Google announced a string of new products — including the Pixel 4 smartphones, the Pixelbook Go Chromebook, and the Pixel Buds 2 — at its annual hardware event on October 15. Amid the fanfare, however, I couldn’t help but notice the absence of what I believe is the best and possibly the most successful hardware product ever created by Google: The Chromecast.
It’s been three years since Google released the Chromecast Ultra — the series’ last major upgrade. During that long spell, the media streaming market has grown across the globe and about a gazillion video platforms have emerged as the streaming wars ramp up. But Google’s hockey puck-shaped media device has remained timeless.
Sure, Google did refresh the entry-level Chromecast last year. But despite the fact that the company lists it as the third-generation Chromecast, it can barely be called an upgrade due to the fact that it features little to no improvements.
Today, Chromecast is fundamentally still the same device Google launched more than half a decade ago. You plug it in your TV and cast content to the big screen from your phone. There’s no remote, no interface, and all the playback controls are on your phone.
While that simple formula has been the Chromecast’s biggest strength over the years, it’s begun to erode of late. Google has taken the “if it ain’t broke, don’t fix it” saying too seriously, and the Chromecast has gradually devolved into one of those products Google has forgotten about.
When Chromecast was new to the market, that minimalist approach worked mainly because smart TV software was awful at that time. It was too clunky, too slow, and highly frustrating. The Chromecast, on the other hand, was easy to understand and set up, even for a non-tech person. Want to watch that YouTube clip on your TV in the living room? Just hit that little cast button and it’s up in seconds.
That’s no longer the case, as the world of streaming sticks has come a long way in the last few years. Competitors such as Roku and Amazon have caught up to the Chromecast and now offer compelling alternatives that are a lot more than just a bridge between your phone and TV.
The numbers also suggest customers, at least in the United States, have begun to pick Roku and Amazon over Google. A study by Parks Associates found that the Chromecast now makes up only 11% of the media streaming device market — a worrying drop from 21% three years ago. Meanwhile, Roku and Amazon have witnessed dramatic growth and represent 39% and 30% of the total share respectively.
In spite of objectively being an inferior option hardware-wise, the Chromecast is more expensive than Roku and Amazon’s streaming devices. While Google forces you to shell out $69 for 4K streaming, both Amazon and Roku offer the perk for $40, along with a dedicated remote, HDR, and on-screen UI.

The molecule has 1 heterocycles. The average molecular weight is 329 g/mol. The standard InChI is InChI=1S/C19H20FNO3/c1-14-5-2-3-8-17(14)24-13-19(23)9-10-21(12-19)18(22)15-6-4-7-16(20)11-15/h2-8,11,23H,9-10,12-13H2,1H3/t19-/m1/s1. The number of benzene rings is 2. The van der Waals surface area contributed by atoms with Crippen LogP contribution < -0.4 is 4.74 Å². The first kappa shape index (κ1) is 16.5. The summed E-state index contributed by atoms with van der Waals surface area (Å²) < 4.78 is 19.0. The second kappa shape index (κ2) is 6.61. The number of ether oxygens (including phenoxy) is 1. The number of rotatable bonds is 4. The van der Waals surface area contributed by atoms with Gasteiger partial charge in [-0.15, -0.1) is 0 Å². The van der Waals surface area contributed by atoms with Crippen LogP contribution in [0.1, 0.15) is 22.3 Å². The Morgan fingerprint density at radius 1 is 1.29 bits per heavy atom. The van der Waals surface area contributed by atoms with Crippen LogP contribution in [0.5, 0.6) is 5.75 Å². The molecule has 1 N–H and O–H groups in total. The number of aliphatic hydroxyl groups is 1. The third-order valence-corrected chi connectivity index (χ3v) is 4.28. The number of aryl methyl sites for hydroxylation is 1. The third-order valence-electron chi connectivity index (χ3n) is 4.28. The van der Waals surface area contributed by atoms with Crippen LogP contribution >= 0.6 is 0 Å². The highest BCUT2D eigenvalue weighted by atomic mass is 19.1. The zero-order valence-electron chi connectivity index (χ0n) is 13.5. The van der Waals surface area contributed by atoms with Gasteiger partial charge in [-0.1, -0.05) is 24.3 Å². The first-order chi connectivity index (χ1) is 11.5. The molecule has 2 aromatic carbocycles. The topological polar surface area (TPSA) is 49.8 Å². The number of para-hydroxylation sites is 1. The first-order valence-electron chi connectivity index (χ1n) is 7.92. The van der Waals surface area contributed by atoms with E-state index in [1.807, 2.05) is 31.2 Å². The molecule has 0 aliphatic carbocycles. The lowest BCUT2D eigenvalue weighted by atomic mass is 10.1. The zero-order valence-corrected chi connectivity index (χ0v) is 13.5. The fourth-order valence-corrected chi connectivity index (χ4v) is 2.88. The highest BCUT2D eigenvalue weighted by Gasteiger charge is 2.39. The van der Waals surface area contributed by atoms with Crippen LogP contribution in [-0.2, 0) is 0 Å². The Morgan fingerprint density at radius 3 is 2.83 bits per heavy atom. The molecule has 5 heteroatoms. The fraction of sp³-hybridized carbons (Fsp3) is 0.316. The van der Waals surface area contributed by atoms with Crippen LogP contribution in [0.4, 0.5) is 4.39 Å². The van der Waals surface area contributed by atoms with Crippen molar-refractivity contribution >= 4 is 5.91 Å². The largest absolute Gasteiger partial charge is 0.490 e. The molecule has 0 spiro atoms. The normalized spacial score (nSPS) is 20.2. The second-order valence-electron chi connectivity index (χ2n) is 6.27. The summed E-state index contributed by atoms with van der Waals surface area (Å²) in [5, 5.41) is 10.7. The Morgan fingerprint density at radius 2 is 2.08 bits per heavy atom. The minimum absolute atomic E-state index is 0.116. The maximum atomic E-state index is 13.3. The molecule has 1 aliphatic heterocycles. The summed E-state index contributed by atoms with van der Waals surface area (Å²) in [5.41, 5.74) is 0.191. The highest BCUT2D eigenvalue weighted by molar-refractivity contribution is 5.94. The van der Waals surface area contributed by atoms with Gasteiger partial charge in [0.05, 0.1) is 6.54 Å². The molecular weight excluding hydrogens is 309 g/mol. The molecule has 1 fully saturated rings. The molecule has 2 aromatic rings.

Lacking in features
A range of other features have been missing from the Chromecast and are long overdue. It’s the only currently available Google product that has a microUSB port and is sorely lacking a USB Type-C port. Apps often lack customized support for Chromecast, which means elements like subtitles occasionally don’t render. Google should also add a microphone (or simply integrate a Nest Mini inside it) for easier voice-based control, among other things.
There’s also no central hub for browsing content, so you have to go app-hopping to find something to watch. Google has updated the Home app to bundle a similar feature, but it’s quite bare-bones and doesn’t recommend content based on what you’ve streamed in the past.
It’s also worth noting that the Chromecast Ultra is the most affordable option to play 4K games on Google’s forthcoming cloud gaming platform, Stadia. It can potentially convince more users to sign up for Stadia and play AAA games without investing in a console. By choosing to overlook that it’s losing significant market share to Amazon and Roku, however, that opportunity is slipping away from Google by the minute.
Screaming for an update
Google’s hardware division has struggled to establish a foothold in any market, and with an outdated streaming stick, it may miss out on another one. Even with its flaws, Chromecast remains an excellent home appliance, but the bottom line for a buyer looking to spend $50 is that Amazon and Roku offer a far better package.
There have been several rumors in the past that hinted at a Google-branded Android TV stick. But unfortunately, those have gone silent recently. The Chromecast today feels like it has been frozen in time, and it desperately needs an upgrade if Google wants to stand a chance against its peers. Until that happens, I will be holding on to my second-gen Chromecast that I bought ages ago.
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